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Arches National Park Canyoneering Management Plan - Scoping Comments - Due Aug 1

Discussion in 'Archives - Yahoo Canyons Group' started by TomJones, Aug 9, 2010.

  1. TomJones

    TomJones Guest

    my apologies for the lateness of the stimulation. Arches has started developing a management plan and they want your scoping comments. They don't give us much to work with, but...

    The link to comment on the plan is:

    http://tinyurl.com/archescomments

    The scoping document can be found in the same vicinity.

    Comments are due by August 10th, as in, Tomorrow. Please get on this if you would like a say in how canyons are managed in Arches.

    My comments:

    August 9, 2010

    Arches National Park Planning Team – Climbing and Canyoneering Management Plan 2282 S West Resource Blvd Moab UT 84532

    Zion Canyoneering Coalition Scoping Comments for Arches National Park Climbing and Canyoneering Management Plan

    Dear Arches Planning Team –

    The Zion Canyoneering Coalition appreciates the opportunity to provide scoping comments for the planning process of a Climbing and Canyoneering Management Plan for Arches National Park. We support the goals and objectives of the Park, including management of most of the backcountry areas as Wilderness under the Wilderness Act of 1964; and of the stated Goals of the plan. We wish to support the Planning Team in understanding the management problems associated with Canyoneering and Climbing, and in moving to develop a management plan that best meets the Park and Plan objectives while minimizing unnecessary burdens placed upon the Park Visitor.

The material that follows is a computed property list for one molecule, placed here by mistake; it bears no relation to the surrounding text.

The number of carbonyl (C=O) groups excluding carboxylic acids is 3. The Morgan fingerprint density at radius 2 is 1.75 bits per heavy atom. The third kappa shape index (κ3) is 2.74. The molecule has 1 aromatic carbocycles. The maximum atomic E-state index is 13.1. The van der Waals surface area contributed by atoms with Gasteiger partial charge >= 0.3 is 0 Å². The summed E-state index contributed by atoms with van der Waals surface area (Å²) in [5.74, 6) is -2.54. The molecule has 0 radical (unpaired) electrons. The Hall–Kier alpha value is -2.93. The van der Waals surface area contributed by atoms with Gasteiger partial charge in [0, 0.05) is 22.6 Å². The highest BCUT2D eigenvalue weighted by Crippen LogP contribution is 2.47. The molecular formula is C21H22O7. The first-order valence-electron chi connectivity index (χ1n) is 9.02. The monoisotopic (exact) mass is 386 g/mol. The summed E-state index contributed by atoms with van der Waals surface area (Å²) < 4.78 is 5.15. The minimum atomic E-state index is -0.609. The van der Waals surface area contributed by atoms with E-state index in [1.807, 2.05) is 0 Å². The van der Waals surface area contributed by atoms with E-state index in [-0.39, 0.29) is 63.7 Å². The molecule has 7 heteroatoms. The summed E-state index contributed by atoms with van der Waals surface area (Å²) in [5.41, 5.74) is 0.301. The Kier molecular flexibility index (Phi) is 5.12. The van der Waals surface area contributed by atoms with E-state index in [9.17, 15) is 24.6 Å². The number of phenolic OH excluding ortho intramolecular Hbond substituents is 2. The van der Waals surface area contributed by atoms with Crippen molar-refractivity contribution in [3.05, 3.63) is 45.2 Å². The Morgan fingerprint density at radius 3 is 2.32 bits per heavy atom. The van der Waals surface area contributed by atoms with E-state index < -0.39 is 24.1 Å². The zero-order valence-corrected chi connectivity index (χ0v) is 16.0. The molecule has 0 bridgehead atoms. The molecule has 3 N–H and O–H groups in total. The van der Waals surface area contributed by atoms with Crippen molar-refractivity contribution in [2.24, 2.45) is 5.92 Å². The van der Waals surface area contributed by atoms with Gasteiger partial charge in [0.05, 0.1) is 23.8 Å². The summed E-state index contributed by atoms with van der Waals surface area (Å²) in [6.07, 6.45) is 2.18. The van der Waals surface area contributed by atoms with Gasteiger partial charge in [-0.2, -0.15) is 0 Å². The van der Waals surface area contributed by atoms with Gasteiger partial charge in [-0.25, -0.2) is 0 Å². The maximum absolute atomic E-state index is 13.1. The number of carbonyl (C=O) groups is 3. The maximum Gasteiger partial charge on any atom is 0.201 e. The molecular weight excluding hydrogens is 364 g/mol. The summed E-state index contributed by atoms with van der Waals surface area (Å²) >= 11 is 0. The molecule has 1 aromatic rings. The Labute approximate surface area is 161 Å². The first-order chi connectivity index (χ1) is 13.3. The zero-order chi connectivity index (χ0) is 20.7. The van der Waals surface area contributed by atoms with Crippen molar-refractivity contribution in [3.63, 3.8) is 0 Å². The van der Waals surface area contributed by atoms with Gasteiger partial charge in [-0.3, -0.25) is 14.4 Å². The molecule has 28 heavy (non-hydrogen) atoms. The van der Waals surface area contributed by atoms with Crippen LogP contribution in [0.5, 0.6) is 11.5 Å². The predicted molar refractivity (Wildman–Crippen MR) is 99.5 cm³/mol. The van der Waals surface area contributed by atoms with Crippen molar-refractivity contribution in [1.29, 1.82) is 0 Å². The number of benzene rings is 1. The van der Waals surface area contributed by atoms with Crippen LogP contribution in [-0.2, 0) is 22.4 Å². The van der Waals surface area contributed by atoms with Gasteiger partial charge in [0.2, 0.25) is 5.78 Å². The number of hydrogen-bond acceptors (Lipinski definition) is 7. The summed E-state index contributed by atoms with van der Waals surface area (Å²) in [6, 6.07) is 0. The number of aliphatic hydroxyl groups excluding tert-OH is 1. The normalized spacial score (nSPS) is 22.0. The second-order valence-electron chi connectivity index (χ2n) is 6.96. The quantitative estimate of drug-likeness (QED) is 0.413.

The Zion Canyoneering Coalition

    The ZCC was formed in October 2002 as the voice for technical canyoneers when working with land managers when dealing with technical-canyoneering related issues. The canyoneering community is small and politically/socially diverse, and has had few issues to organize around. The ZCC worked with Zion National Park in decreasing canyoneer impacts; establishing hardened, unofficial trails; reviewing options for social trails of most concern; and in commenting on the ZNP Backcountry Management Plan. The ZCC has also worked with BLM, Utah State Park officials, and county Sherriff/SAR organizations as a representative of the canyoneering community.

    INTRODUCTION

    Canyoneering in Arches National Park

    Arches National Park is a key resource for canyoneering activity in the Moab area. While many people explored the canyony fins of the Fiery Furnace and perhaps established rappels, Arches was explored and opened as a technical canyoneering venue with the arrival of Matt Moore in Moab in 1997, and the founding of Desert Highlights. Self-guided canyoneering started to pick up in Arches with the posting of information to the Internet starting around 2003. Canyoneering as a sport, and use in Arches has grown steadily since then, however, usage rates are still very low and the number of participants quite modest. Use is concentrated in nine canyons in the Park, as detailed on Shane Burrows's climb-utah.com website, the primary source of canyoneering information for recreational canyoneers.